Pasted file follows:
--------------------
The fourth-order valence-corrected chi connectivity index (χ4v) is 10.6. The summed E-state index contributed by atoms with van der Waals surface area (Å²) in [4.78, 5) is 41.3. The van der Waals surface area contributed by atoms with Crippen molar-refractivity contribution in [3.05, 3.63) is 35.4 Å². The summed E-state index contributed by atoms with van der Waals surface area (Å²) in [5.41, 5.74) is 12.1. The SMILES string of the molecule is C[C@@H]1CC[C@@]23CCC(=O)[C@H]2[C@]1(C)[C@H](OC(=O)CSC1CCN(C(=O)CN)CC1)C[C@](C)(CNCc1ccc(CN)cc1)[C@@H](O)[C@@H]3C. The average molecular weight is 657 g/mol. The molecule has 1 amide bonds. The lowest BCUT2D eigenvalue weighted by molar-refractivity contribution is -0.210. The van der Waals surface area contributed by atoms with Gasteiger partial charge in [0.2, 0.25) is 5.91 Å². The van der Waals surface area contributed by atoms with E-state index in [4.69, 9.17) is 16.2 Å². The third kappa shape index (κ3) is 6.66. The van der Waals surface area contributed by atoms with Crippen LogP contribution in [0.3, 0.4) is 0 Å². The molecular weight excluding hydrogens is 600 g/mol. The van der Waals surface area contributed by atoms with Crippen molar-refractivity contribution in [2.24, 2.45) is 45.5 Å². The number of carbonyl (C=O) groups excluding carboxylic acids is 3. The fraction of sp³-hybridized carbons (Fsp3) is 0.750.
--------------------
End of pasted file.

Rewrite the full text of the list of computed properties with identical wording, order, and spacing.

The fourth-order valence-corrected chi connectivity index (χ4v) is 10.6. The summed E-state index contributed by atoms with van der Waals surface area (Å²) in [4.78, 5) is 41.3. The van der Waals surface area contributed by atoms with Crippen molar-refractivity contribution in [3.05, 3.63) is 35.4 Å². The summed E-state index contributed by atoms with van der Waals surface area (Å²) in [5.41, 5.74) is 12.1. The SMILES string of the molecule is C[C@@H]1CC[C@@]23CCC(=O)[C@H]2[C@]1(C)[C@H](OC(=O)CSC1CCN(C(=O)CN)CC1)C[C@](C)(CNCc1ccc(CN)cc1)[C@@H](O)[C@@H]3C. The average molecular weight is 657 g/mol. The molecule has 1 amide bonds. The lowest BCUT2D eigenvalue weighted by molar-refractivity contribution is -0.210. The van der Waals surface area contributed by atoms with Gasteiger partial charge in [0.2, 0.25) is 5.91 Å². The van der Waals surface area contributed by atoms with E-state index in [4.69, 9.17) is 16.2 Å². The third kappa shape index (κ3) is 6.66. The van der Waals surface area contributed by atoms with Crippen LogP contribution in [0.3, 0.4) is 0 Å². The molecular weight excluding hydrogens is 600 g/mol. The van der Waals surface area contributed by atoms with Crippen molar-refractivity contribution in [2.24, 2.45) is 45.5 Å². The number of carbonyl (C=O) groups excluding carboxylic acids is 3. The fraction of sp³-hybridized carbons (Fsp3) is 0.750.